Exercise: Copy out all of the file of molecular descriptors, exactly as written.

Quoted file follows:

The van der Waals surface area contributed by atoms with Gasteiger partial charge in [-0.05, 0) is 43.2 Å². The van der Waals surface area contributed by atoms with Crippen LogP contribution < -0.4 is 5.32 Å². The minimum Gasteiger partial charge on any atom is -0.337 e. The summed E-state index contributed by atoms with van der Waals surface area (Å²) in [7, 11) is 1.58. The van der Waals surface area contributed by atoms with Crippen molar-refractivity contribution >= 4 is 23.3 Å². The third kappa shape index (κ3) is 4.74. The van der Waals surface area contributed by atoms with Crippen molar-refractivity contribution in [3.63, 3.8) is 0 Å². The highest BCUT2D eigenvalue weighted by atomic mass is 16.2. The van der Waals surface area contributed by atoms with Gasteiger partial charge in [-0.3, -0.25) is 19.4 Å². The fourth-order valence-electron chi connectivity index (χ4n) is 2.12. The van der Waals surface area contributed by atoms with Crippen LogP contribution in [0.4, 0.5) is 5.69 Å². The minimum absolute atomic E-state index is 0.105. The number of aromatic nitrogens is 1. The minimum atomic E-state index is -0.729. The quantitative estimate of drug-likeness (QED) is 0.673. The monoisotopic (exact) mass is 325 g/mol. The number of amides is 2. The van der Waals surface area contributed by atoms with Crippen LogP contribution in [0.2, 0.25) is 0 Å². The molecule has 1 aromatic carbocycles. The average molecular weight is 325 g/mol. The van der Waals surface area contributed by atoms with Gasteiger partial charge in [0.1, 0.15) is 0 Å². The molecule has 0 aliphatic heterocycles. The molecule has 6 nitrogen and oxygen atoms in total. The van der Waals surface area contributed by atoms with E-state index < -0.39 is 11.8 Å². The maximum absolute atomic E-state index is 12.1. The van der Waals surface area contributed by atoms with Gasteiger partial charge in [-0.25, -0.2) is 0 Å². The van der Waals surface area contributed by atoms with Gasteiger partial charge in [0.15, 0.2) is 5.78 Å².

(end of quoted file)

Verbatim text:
The van der Waals surface area contributed by atoms with Gasteiger partial charge in [-0.05, 0) is 43.2 Å². The van der Waals surface area contributed by atoms with Crippen LogP contribution < -0.4 is 5.32 Å². The minimum Gasteiger partial charge on any atom is -0.337 e. The summed E-state index contributed by atoms with van der Waals surface area (Å²) in [7, 11) is 1.58. The van der Waals surface area contributed by atoms with Crippen molar-refractivity contribution >= 4 is 23.3 Å². The third kappa shape index (κ3) is 4.74. The van der Waals surface area contributed by atoms with Crippen molar-refractivity contribution in [3.63, 3.8) is 0 Å². The highest BCUT2D eigenvalue weighted by atomic mass is 16.2. The van der Waals surface area contributed by atoms with Gasteiger partial charge in [-0.3, -0.25) is 19.4 Å². The fourth-order valence-electron chi connectivity index (χ4n) is 2.12. The van der Waals surface area contributed by atoms with Crippen LogP contribution in [0.4, 0.5) is 5.69 Å². The minimum absolute atomic E-state index is 0.105. The number of aromatic nitrogens is 1. The minimum atomic E-state index is -0.729. The quantitative estimate of drug-likeness (QED) is 0.673. The monoisotopic (exact) mass is 325 g/mol. The number of amides is 2. The van der Waals surface area contributed by atoms with Crippen LogP contribution in [0.2, 0.25) is 0 Å². The molecule has 1 aromatic carbocycles. The average molecular weight is 325 g/mol. The van der Waals surface area contributed by atoms with Gasteiger partial charge in [0.1, 0.15) is 0 Å². The molecule has 0 aliphatic heterocycles. The molecule has 6 nitrogen and oxygen atoms in total. The van der Waals surface area contributed by atoms with E-state index < -0.39 is 11.8 Å². The maximum absolute atomic E-state index is 12.1. The van der Waals surface area contributed by atoms with Gasteiger partial charge in [-0.25, -0.2) is 0 Å². The van der Waals surface area contributed by atoms with Gasteiger partial charge in [0.15, 0.2) is 5.78 Å².